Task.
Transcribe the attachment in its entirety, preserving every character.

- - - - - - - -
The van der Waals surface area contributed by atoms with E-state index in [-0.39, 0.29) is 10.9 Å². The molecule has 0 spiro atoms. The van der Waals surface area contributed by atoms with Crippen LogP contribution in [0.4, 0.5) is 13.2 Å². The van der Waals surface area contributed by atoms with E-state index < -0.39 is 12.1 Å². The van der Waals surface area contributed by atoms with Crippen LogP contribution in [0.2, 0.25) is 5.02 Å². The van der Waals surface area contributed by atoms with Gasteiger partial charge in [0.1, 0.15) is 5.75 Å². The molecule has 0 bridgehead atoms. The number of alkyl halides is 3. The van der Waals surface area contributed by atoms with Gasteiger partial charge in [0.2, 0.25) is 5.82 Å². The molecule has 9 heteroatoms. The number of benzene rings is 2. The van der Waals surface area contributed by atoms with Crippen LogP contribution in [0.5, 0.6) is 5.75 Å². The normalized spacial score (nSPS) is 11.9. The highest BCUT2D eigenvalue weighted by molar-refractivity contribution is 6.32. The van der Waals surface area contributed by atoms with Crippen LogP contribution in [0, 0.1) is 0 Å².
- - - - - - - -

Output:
The van der Waals surface area contributed by atoms with E-state index in [-0.39, 0.29) is 10.9 Å². The molecule has 0 spiro atoms. The van der Waals surface area contributed by atoms with Crippen LogP contribution in [0.4, 0.5) is 13.2 Å². The van der Waals surface area contributed by atoms with E-state index < -0.39 is 12.1 Å². The van der Waals surface area contributed by atoms with Crippen LogP contribution in [0.2, 0.25) is 5.02 Å². The van der Waals surface area contributed by atoms with Gasteiger partial charge in [0.1, 0.15) is 5.75 Å². The molecule has 0 bridgehead atoms. The number of alkyl halides is 3. The van der Waals surface area contributed by atoms with Gasteiger partial charge in [0.2, 0.25) is 5.82 Å². The molecule has 9 heteroatoms. The number of benzene rings is 2. The van der Waals surface area contributed by atoms with Crippen LogP contribution in [0.5, 0.6) is 5.75 Å². The normalized spacial score (nSPS) is 11.9. The highest BCUT2D eigenvalue weighted by molar-refractivity contribution is 6.32. The van der Waals surface area contributed by atoms with Crippen LogP contribution in [0, 0.1) is 0 Å².